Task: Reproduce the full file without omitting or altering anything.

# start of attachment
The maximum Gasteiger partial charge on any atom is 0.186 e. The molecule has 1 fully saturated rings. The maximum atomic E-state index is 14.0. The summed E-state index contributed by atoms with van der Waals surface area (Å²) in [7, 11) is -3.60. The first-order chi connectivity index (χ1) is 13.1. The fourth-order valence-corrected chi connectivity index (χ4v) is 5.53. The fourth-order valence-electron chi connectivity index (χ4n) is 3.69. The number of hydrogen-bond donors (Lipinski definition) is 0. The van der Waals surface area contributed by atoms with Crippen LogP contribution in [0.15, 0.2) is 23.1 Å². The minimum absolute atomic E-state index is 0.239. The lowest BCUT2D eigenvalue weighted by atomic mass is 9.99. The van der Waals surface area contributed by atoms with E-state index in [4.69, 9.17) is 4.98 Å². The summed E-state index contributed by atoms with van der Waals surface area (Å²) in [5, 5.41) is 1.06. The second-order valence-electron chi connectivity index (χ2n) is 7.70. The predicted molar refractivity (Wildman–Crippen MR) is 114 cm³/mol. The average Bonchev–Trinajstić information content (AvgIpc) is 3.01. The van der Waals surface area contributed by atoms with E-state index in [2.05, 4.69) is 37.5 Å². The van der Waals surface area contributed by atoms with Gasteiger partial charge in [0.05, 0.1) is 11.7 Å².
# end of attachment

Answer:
The maximum Gasteiger partial charge on any atom is 0.186 e. The molecule has 1 fully saturated rings. The maximum atomic E-state index is 14.0. The summed E-state index contributed by atoms with van der Waals surface area (Å²) in [7, 11) is -3.60. The first-order chi connectivity index (χ1) is 13.1. The fourth-order valence-corrected chi connectivity index (χ4v) is 5.53. The fourth-order valence-electron chi connectivity index (χ4n) is 3.69. The number of hydrogen-bond donors (Lipinski definition) is 0. The van der Waals surface area contributed by atoms with Crippen LogP contribution in [0.15, 0.2) is 23.1 Å². The minimum absolute atomic E-state index is 0.239. The lowest BCUT2D eigenvalue weighted by atomic mass is 9.99. The van der Waals surface area contributed by atoms with E-state index in [4.69, 9.17) is 4.98 Å². The summed E-state index contributed by atoms with van der Waals surface area (Å²) in [5, 5.41) is 1.06. The second-order valence-electron chi connectivity index (χ2n) is 7.70. The predicted molar refractivity (Wildman–Crippen MR) is 114 cm³/mol. The average Bonchev–Trinajstić information content (AvgIpc) is 3.01. The van der Waals surface area contributed by atoms with E-state index in [2.05, 4.69) is 37.5 Å². The van der Waals surface area contributed by atoms with Gasteiger partial charge in [0.05, 0.1) is 11.7 Å².